Devine Carama: Kingtucky

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Photo courtesy of Devine Carama

Photo courtesy of Devine Carama

Devine Carama has had a busy 2016. The Lexington, Kentucky emcee kicked off the year with a free mixtape titled The Jewelztape II: 500 Bars to Glorious. He followed that up with summer release of The Glorious BIG EP. Carama has capped off 2016 with the release of a full-length album called, “Kingtucky.”

Kingtucky has over 20 tracks and features appearances from D’Lee, Allen Poe, Joey Traux, Sheisty Krist, Talor Hall, JK-47, Deven Roberts, River Greene, Vegas Posada, and EF Cuttin. EF Cuttin, Obvious, and Well Blended produced the album.

Devine Carama spoke to The Real Hip-Hop about his reinvigorated rhymes, exactly who is trying to steal Hip-Hop, the Believing in Forever nonprofit organization, and his new album, Kingtucky.

TRHH: Kingtucky is one of the illest titles ever, how did you come up with that?

Devine Carama: The title Kingtucky is kind of double-faceted. Part of it is when it comes to Hip-Hop I feel like I’m one of the kings. I’m one of the guys that’s been doing it for a long time and kind of putting on for the state. I think the other part of it was just trying to inspire the other cats coming up to want to be kings and want to have a discography – some of the things that don’t really matter to this younger generation of emcees. It was kind of a push for them to care about complete bodies of work and just them being kings in their own right. I thought it was a good play on Kentucky – Kingtucky.

TRHH: You rhymed with a sense purpose on this project…

Devine Carama: Yeah. I kind of feel like I always put lyrics at the forefront when I’m making music, but on this particular project I definitely did that. A couple of my OG’s, Deacon the Villain from CunninLynguists and Sheisty Krist, and some other guys from my city were saying, “We miss that old DC.” Where my mission is bigger than music now music has become a tool to try to inspire young people in my city and be more socially conscious. I think I kind of got away from the boom bap and trying to out-rhyme everything. I got away from a lot of the elements that got me fans from the beginning. On this album I just wanted to really focus on the technical rhyming and flexing as an emcee.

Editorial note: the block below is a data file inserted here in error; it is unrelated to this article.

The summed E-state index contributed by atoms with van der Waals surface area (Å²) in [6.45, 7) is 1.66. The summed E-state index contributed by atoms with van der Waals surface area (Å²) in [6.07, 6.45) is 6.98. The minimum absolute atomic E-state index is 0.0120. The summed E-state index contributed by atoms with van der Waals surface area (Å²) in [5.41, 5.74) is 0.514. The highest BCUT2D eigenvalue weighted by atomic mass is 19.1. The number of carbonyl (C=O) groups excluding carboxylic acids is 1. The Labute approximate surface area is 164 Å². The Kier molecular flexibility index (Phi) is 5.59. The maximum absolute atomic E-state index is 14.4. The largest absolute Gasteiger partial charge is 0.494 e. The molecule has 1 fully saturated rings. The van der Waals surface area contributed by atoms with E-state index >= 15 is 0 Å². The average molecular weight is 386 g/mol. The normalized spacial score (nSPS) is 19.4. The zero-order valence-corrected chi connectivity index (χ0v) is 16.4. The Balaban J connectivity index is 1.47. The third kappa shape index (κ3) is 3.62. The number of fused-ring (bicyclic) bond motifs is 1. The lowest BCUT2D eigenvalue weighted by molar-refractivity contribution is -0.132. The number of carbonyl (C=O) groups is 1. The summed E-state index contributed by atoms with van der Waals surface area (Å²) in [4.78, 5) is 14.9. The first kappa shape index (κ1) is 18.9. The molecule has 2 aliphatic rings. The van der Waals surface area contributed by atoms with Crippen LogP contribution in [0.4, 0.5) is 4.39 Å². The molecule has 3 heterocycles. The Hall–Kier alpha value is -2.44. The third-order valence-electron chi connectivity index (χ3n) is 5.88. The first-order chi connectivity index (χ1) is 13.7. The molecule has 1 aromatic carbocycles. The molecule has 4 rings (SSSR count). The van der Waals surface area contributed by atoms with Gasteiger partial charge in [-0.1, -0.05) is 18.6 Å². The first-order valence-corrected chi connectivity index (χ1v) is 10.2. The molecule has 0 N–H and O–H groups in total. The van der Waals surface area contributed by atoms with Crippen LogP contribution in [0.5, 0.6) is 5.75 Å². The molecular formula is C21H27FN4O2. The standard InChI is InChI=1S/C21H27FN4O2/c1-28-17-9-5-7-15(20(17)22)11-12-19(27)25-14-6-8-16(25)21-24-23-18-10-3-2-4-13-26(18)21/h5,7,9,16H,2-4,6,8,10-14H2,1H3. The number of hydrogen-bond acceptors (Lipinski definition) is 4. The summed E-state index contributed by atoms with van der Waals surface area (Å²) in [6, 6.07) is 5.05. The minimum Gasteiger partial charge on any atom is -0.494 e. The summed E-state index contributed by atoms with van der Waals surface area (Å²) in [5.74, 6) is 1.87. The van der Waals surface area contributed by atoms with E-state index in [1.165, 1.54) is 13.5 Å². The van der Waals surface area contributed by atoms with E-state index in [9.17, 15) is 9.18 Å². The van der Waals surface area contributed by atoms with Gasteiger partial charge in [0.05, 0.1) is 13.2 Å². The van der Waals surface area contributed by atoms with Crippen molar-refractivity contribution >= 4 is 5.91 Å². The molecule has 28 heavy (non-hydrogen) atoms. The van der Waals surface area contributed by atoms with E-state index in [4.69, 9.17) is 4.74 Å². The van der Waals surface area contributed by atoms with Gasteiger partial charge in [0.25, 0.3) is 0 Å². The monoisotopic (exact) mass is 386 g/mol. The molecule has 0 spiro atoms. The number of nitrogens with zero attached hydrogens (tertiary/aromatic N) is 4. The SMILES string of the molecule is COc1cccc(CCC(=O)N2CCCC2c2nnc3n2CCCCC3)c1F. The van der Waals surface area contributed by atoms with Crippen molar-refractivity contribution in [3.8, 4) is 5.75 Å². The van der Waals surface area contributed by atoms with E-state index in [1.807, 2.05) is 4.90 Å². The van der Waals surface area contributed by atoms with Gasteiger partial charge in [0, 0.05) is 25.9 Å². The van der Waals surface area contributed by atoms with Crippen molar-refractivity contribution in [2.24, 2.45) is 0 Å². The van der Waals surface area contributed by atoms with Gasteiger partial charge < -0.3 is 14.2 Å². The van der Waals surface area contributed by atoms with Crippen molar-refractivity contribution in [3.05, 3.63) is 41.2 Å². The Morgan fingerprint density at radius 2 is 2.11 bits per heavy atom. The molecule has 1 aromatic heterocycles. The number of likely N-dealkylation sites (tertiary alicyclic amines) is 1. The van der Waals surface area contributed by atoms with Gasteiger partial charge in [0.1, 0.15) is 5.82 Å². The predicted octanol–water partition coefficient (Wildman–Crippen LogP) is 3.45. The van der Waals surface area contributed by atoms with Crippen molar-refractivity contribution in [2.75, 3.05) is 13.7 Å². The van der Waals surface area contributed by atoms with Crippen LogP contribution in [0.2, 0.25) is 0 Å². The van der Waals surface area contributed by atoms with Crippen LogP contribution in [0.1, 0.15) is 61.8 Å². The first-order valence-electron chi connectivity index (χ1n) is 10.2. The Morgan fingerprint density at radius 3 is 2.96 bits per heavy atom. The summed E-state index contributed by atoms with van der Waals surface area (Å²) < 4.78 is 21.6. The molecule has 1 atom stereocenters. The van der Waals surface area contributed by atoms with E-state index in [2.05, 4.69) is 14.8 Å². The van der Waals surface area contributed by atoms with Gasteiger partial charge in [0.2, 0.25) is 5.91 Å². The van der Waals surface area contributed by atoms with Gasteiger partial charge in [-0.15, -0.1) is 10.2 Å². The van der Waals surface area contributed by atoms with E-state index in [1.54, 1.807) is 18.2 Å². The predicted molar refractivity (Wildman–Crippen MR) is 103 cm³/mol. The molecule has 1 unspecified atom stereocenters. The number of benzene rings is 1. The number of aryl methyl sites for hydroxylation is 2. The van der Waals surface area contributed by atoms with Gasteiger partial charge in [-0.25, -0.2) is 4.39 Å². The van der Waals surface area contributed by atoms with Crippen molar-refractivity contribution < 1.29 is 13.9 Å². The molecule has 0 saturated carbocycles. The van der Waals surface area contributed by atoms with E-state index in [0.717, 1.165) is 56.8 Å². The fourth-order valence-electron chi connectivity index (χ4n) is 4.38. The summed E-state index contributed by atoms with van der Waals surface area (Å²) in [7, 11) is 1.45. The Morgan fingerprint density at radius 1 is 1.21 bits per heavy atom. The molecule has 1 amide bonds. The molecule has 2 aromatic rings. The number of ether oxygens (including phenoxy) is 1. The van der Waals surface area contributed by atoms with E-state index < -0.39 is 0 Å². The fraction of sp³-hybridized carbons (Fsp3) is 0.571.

TRHH: You released a mixtape and an EP earlier this year in addition to this album. Why did we hear more music from Devine Carama in 2016?

Devine Carama: I think that was from the 11 months to almost a year that I took off the year prior. I had dropped one project and I pretty much took 11 months off. I noticed that the game really changed a lot in that year. I put out a freestyle and a lot of the blogs and websites that were posting me early on were asking for money now when I’d send an email out. That was just one of the ways the game changed. It was more service based. It seemed like a lot more people were making music. Things changed. I really felt like I had to not only shake the rust off, but kind of get back in the fold. I felt like I had fell out of the fold a little bit. So I was just creating music at a high level just trying to get back in that rhythm and let people know that I’m back to making music regularly. It was more of a personal thing just trying to get back into it.

TRHH: What’s your take on the upcoming young artists whose music doesn’t put lyrics at the forefront and is more about a vibe?